Harin Perera, the law student living the dream : Student feature
By Patrick de Kretser
It is fair to say that everyone, everywhere wants to live their dreams, experience happiness, and savour bliss beyond their wildest dreams. For many, a necessary hurdle to overcome in order to fulfil this dream is to take on the challenge of university. Every university has its own unique experience, its unique student body, its unique history, and its unique cultural traditions. One unique university that certainly stands out in the eyes of many is none other than the University of Cambridge. This university is widely considered to be one of the most prestigious universities in the world that has a history spanning back to the medieval era. I think I might be speaking for a lot of people when I say that it certainly would evoke quite a feeling to attend a university like Cambridge.
And that is the world in which Harin Perera currently lives right now! Harin is a 19-year-old graduate from Asian International School (AIS) who had the honour of being accepted into the University of Cambridge. An avid and exceptional student, both on and off the academic stage, Harin is fulfilling his dream of practising law by undertaking the course within the prominent university. I had the chance to talk with Harin about his experiences, ask him how he handles life at Cambridge, and get to know what he has learned during his time there.
What was your reaction once you realised you were officially going to become a Cambridge student?
Thanks to the system of predicted grades, I had two reactions: Upon receiving my offer in January, I couldn’t believe I had actually managed to impress my interviewer, especially since I had left Cambridge thinking he hated me! Later in August, once I had met my conditional offer, it was definitely a surreal feeling; that I’d be going to Cambridge of all places.
What were the biggest changes you faced moving to the UK, and how did you manage to adapt?
Moving to the UK definitely had its culture shocks. From the different food, cold, sometimes gloomy weather, and nights out ending at 2 a.m., to making it to a 9 a.m. lecture, it took a while to adjust to an entirely new environment. Luckily, the people are ever so friendly, and with support, in conjunction with my mom answering the phone at 3 a.m. to calm me down when uni got really stressful, the transition was as seamless as one could hope it would be.
How did you adapt to the change in your academic environment, from schooling in Sri Lanka to university life at Cambridge? Was it hard?
I feel extremely privileged to be able to go to Cambridge to read law, but the transition from schooling in Sri Lanka was quite the journey. I was a science student throughout my time at AIS, so studying an essay-based subject such as law was naturally quite tough, with all the reading and late library nights.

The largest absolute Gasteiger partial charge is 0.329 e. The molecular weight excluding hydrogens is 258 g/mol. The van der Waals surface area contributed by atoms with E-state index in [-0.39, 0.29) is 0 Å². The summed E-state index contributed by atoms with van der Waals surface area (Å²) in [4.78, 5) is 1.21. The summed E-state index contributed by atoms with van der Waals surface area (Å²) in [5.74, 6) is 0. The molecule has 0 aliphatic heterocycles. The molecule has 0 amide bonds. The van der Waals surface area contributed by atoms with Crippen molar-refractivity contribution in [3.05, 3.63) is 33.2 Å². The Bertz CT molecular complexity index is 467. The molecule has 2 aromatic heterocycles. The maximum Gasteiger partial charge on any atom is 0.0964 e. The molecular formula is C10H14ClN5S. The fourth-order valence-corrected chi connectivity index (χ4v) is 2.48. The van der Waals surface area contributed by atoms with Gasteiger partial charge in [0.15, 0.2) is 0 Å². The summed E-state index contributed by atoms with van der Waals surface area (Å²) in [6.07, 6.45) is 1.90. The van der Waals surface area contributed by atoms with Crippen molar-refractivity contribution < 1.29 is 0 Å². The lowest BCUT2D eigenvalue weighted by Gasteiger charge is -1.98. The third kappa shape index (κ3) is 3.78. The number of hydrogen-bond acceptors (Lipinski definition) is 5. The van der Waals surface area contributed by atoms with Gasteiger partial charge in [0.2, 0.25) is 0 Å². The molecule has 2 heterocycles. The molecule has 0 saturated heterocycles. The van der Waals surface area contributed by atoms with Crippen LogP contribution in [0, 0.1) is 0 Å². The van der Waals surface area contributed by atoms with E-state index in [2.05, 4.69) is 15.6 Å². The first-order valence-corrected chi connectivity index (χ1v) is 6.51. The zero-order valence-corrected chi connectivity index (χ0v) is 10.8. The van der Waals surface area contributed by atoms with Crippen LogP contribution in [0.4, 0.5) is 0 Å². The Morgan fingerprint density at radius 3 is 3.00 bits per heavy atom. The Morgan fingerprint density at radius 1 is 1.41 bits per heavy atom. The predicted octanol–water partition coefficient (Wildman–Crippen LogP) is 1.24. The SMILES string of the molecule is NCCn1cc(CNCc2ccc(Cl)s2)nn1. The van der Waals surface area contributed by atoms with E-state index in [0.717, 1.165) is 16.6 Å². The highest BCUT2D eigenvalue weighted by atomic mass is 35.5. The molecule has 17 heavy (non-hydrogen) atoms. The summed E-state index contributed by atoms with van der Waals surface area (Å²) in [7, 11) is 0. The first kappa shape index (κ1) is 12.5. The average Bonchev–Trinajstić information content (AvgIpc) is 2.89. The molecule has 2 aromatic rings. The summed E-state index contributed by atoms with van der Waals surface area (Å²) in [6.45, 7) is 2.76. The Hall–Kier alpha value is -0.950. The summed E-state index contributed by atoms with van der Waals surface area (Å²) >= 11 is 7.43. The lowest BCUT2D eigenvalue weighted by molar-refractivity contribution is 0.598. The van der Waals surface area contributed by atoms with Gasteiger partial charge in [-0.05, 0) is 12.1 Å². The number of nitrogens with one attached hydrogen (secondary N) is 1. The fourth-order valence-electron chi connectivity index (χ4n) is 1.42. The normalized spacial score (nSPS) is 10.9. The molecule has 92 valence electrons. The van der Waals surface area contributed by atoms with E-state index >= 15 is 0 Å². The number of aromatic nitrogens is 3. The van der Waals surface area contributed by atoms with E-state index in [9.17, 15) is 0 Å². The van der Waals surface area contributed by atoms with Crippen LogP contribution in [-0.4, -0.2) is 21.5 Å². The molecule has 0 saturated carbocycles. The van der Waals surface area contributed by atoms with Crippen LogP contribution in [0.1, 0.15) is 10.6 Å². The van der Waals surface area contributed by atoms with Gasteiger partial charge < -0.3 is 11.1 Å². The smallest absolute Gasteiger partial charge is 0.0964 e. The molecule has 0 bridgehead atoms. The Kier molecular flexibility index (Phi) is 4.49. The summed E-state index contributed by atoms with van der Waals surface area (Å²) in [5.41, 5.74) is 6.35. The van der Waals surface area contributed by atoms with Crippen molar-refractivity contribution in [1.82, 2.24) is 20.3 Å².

However, thanks to the helpful faculty and my uni friends who were all in the same boat, I was finally able to get the hang of it after my first month.
Uniquely, Cambridge compresses a typical 10-week term into eight weeks. The worst part about this is definitely having a fresher’s five days (as opposed to an entire week), but my friends and I definitely made up for it by spending way too much money at our local ice cream parlour!
Following from my time spent debating at AIS, my main extracurriculars last year were debating and judging for the Cambridge Union, the oldest debating society in the world where the best perk was the opportunity to travel around the UK for tournaments.
However, because I enjoy trying new things, I joined the drama society, where I got to act in a Russian play, complete with a clip of me singing in Russian (which I hope my sister hasn’t shared amongst her friends).
How has the coronavirus pandemic this year impacted your studies at Cambridge? Were there any challenges?
Fortunately for me, we had finished covering most of our syllabus by March, so the month of May mostly consisted of the final supervision (Cambridge term for seminars/tutorials) and a revision session over Microsoft Teams or Zoom. Since most of my degree requires spending time on my laptop researching and reading, this wasn’t a particularly big challenge.
Exams were open book, which meant we now had 24 hours to cover a three-hour paper. The biggest challenge here was making sure I didn’t become lazy or too lax, since there was less of an incentive now to memorise my notes.
How have you grown as a person from these experiences? What have you learned from this journey that you think will help you in the future?
Sri Lanka has a very warm and generous culture, which has made it a lot easier for me to make friends wherever I go, to understand other people’s’ struggles, and to help whenever I can. Facing imposter syndrome in Cambridge has definitely matured me, as it helps one realise that just because you’re not one of the more talented people in the room, it doesn’t at all mean you can’t work hard and attain your goals!
The networking opportunities at Cambridge are endless and will definitely be rewarding. I can’t wait to meet all of my international friends in the future, whether as peers, rivals, or friends cherishing our uni memories!
Photos Harin Perera, BBC (Cambridge University Photo)